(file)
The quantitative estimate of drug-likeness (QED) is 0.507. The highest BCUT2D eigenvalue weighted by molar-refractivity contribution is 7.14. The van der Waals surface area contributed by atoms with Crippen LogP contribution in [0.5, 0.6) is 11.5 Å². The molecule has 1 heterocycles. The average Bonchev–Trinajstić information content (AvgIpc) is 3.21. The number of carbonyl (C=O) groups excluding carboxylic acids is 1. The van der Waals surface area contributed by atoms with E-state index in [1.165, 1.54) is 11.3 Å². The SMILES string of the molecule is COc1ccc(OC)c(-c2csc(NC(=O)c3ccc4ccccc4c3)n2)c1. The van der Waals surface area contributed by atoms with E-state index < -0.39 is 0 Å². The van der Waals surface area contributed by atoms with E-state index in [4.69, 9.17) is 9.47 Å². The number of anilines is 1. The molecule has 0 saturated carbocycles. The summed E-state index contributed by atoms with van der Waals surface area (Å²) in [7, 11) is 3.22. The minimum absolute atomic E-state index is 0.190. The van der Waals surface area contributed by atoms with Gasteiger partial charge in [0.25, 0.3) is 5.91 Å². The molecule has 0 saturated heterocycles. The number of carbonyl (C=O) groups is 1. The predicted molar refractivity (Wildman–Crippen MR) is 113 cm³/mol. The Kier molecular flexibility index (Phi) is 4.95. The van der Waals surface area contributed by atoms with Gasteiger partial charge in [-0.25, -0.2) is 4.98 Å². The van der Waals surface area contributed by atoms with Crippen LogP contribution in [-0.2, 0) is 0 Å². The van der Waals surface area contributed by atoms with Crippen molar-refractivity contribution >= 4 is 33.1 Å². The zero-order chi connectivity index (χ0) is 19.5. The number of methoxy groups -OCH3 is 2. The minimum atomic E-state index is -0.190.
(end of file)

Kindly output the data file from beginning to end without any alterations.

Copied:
The quantitative estimate of drug-likeness (QED) is 0.507. The highest BCUT2D eigenvalue weighted by molar-refractivity contribution is 7.14. The van der Waals surface area contributed by atoms with Crippen LogP contribution in [0.5, 0.6) is 11.5 Å². The molecule has 1 heterocycles. The average Bonchev–Trinajstić information content (AvgIpc) is 3.21. The number of carbonyl (C=O) groups excluding carboxylic acids is 1. The van der Waals surface area contributed by atoms with E-state index in [1.165, 1.54) is 11.3 Å². The SMILES string of the molecule is COc1ccc(OC)c(-c2csc(NC(=O)c3ccc4ccccc4c3)n2)c1. The van der Waals surface area contributed by atoms with E-state index < -0.39 is 0 Å². The van der Waals surface area contributed by atoms with E-state index in [4.69, 9.17) is 9.47 Å². The number of anilines is 1. The molecule has 0 saturated carbocycles. The summed E-state index contributed by atoms with van der Waals surface area (Å²) in [7, 11) is 3.22. The minimum absolute atomic E-state index is 0.190. The van der Waals surface area contributed by atoms with Gasteiger partial charge in [0.25, 0.3) is 5.91 Å². The molecule has 0 saturated heterocycles. The number of carbonyl (C=O) groups is 1. The predicted molar refractivity (Wildman–Crippen MR) is 113 cm³/mol. The Kier molecular flexibility index (Phi) is 4.95. The van der Waals surface area contributed by atoms with Gasteiger partial charge in [-0.25, -0.2) is 4.98 Å². The van der Waals surface area contributed by atoms with Crippen LogP contribution in [-0.2, 0) is 0 Å². The van der Waals surface area contributed by atoms with Crippen molar-refractivity contribution >= 4 is 33.1 Å². The zero-order chi connectivity index (χ0) is 19.5. The number of methoxy groups -OCH3 is 2. The minimum atomic E-state index is -0.190.